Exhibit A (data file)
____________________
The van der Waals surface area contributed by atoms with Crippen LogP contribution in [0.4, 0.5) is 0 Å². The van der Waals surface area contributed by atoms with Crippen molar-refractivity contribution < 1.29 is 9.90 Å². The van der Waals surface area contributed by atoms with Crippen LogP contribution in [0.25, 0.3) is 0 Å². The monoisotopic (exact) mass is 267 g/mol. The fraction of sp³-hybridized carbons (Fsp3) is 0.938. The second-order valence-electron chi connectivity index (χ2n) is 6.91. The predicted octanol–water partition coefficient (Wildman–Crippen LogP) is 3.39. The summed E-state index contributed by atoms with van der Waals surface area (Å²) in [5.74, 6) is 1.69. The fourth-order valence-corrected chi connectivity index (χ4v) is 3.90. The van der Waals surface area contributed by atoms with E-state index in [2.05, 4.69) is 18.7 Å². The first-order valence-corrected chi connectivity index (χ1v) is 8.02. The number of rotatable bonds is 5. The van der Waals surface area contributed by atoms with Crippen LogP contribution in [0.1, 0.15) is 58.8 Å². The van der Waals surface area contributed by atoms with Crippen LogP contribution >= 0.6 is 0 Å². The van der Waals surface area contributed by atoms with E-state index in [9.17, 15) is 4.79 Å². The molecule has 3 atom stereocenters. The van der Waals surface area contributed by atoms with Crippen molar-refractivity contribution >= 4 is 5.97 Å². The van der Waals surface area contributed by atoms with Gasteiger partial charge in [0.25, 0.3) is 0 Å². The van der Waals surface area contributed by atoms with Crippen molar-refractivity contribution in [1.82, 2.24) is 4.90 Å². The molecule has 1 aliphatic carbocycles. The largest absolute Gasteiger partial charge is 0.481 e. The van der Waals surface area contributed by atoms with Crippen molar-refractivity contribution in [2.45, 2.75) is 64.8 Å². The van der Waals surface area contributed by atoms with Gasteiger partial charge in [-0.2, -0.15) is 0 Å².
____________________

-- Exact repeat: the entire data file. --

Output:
The van der Waals surface area contributed by atoms with Crippen LogP contribution in [0.4, 0.5) is 0 Å². The van der Waals surface area contributed by atoms with Crippen molar-refractivity contribution < 1.29 is 9.90 Å². The van der Waals surface area contributed by atoms with Crippen LogP contribution in [0.25, 0.3) is 0 Å². The monoisotopic (exact) mass is 267 g/mol. The fraction of sp³-hybridized carbons (Fsp3) is 0.938. The second-order valence-electron chi connectivity index (χ2n) is 6.91. The predicted octanol–water partition coefficient (Wildman–Crippen LogP) is 3.39. The summed E-state index contributed by atoms with van der Waals surface area (Å²) in [5.74, 6) is 1.69. The fourth-order valence-corrected chi connectivity index (χ4v) is 3.90. The van der Waals surface area contributed by atoms with E-state index in [2.05, 4.69) is 18.7 Å². The first-order valence-corrected chi connectivity index (χ1v) is 8.02. The number of rotatable bonds is 5. The van der Waals surface area contributed by atoms with Crippen LogP contribution in [0.1, 0.15) is 58.8 Å². The van der Waals surface area contributed by atoms with Crippen LogP contribution >= 0.6 is 0 Å². The van der Waals surface area contributed by atoms with E-state index in [9.17, 15) is 4.79 Å². The molecule has 3 atom stereocenters. The van der Waals surface area contributed by atoms with Crippen molar-refractivity contribution >= 4 is 5.97 Å². The van der Waals surface area contributed by atoms with Gasteiger partial charge in [0.25, 0.3) is 0 Å². The van der Waals surface area contributed by atoms with Crippen molar-refractivity contribution in [1.82, 2.24) is 4.90 Å². The molecule has 1 aliphatic carbocycles. The largest absolute Gasteiger partial charge is 0.481 e. The van der Waals surface area contributed by atoms with Crippen molar-refractivity contribution in [2.45, 2.75) is 64.8 Å². The van der Waals surface area contributed by atoms with Gasteiger partial charge in [-0.2, -0.15) is 0 Å².